“You can watch that episode of "Modern Family" we recorded the other night on your iPhone if you like,” I tell my wife as she watches me dance around the Dish iPad app.
“Cool. Um, why would I want to do that?”
We’re still working on the whole digital lifestyle thing in our house. Still, I had to confess that at first I myself wasn’t sure why I wanted access to my DVR contents, let alone my live stream of TV via Dish’s Hopper with Sling setup. I have been testing the arrangement for a couple of weeks and trying to see how I might weave it into a video-ubiquitous media habit. What happens when virtually all of your video content (not just piecemeal chunks you assemble, but the same experience) is available anywhere?
The Dish+Hopper+Sling arrangement essentially Appifies your living room TV. The main DVR/Tuner/Sling unit is usually housed at the main family TV. The other TVs on site can order recordings to the main DVR and access any recording. The look and feel are the same on each set.
The mobility piece of this is in the apps. Dish suffers from some app bloat here. There are several iOS apps available to me that seem to overlap in functionality. I gather that each app is really intended for Dish customers at different installation levels. But the Dish anywhere app allows me to explore the grid, access videos on my DVR for streaming and run the live TV stream from any of my channels. That seems to be the one targeting the new Sling technology. And yet it doesn’t act as a remote control -- another Dish app does that. Odd.
The other day, Steve McClellan reported in Media Daily News that a panel on TV at the 4As conference insisted that the TV Everywhere initiative had not worked well thus far. One panelist complained that the user experience to date is “awful.” I wouldn’t say that at all about the Dish setup. It solves one of the problems of the so-called TV Everywhere models in that it just makes pretty much everything accessible, even if the interfaces still are kludgy. When I was using Comcast’s remote access apps, it was always a tough road into the on-demand content. And the content that was available for immediate use anywhere was haphazard. The rights issues are getting in the way. Finding myself thwarted and frustrated from seeing the things I wanted in the Comcast apps, I just gave up after a while.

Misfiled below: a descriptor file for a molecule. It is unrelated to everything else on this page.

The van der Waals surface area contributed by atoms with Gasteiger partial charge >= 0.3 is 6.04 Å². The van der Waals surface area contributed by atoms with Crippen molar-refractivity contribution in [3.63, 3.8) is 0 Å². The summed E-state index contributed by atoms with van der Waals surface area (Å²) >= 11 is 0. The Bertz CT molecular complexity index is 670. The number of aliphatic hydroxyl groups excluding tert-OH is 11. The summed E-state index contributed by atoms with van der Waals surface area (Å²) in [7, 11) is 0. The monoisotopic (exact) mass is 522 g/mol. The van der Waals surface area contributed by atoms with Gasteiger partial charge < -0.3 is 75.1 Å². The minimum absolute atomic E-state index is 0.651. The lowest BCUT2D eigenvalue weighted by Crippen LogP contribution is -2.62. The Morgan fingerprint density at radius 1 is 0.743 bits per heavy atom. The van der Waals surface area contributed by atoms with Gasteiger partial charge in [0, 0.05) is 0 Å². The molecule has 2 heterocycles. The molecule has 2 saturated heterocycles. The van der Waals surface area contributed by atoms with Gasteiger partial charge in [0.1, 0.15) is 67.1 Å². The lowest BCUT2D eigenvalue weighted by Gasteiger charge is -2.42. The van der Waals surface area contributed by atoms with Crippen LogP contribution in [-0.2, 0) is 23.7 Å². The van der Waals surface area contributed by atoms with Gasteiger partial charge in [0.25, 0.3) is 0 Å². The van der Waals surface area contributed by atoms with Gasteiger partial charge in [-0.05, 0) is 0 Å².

Granted, Dish is being hauled into court over both its ad-skipping and live streaming features. From a consumer perspective, knowing that all the video -- live and recorded -- is truly available from any access point goes a long way in clarifying the confusion that seems to stymie usage. If the user doesn’t have to second-guess whether and where each piece of content resides, then TV Everywhere has a shot at becoming a reflex.
Only two weeks into having the system, I can’t say that I am there yet. But there are a few observations I can make about use.
First I am starting to treat TV the way I have treated podcasting for the last seven or eight years. Knowing that I can access the media on the Stairmaster or on the road, I think of multiple contexts that allow for different types of content viewing. My wife is not eager to sit through evenings of my fuil noir obsession, and so I rarely get to see my treasured late 40s hard-boiled dramas any more. Now I have, via apps, "me time" where those viewings can be squeezed into other times. And so I can scour the grid in the evenings for obscure films that Dish's mountains of movie channels are running in the wee hours. I stock up the DVR more eagerly than I might if the living room TV were the only available viewing context.
My point is that TV Everywhere not only divorces video from context, it allows the user to imagine consumption in a larger range of contexts. I find myself doing with TV what I used to do with various audio and video podcasts -- mix and match them to fits different situations. What kind of program do I want to watch when exercising or when in bed or on a plane/train? Which is also to say that TV Everywhere mobilizes TV in that deepest sense that we have been discussing over the past year. It makes the video subject to a much wider range of moods, use cases, and modes of use. The living room is fully re-contextualized.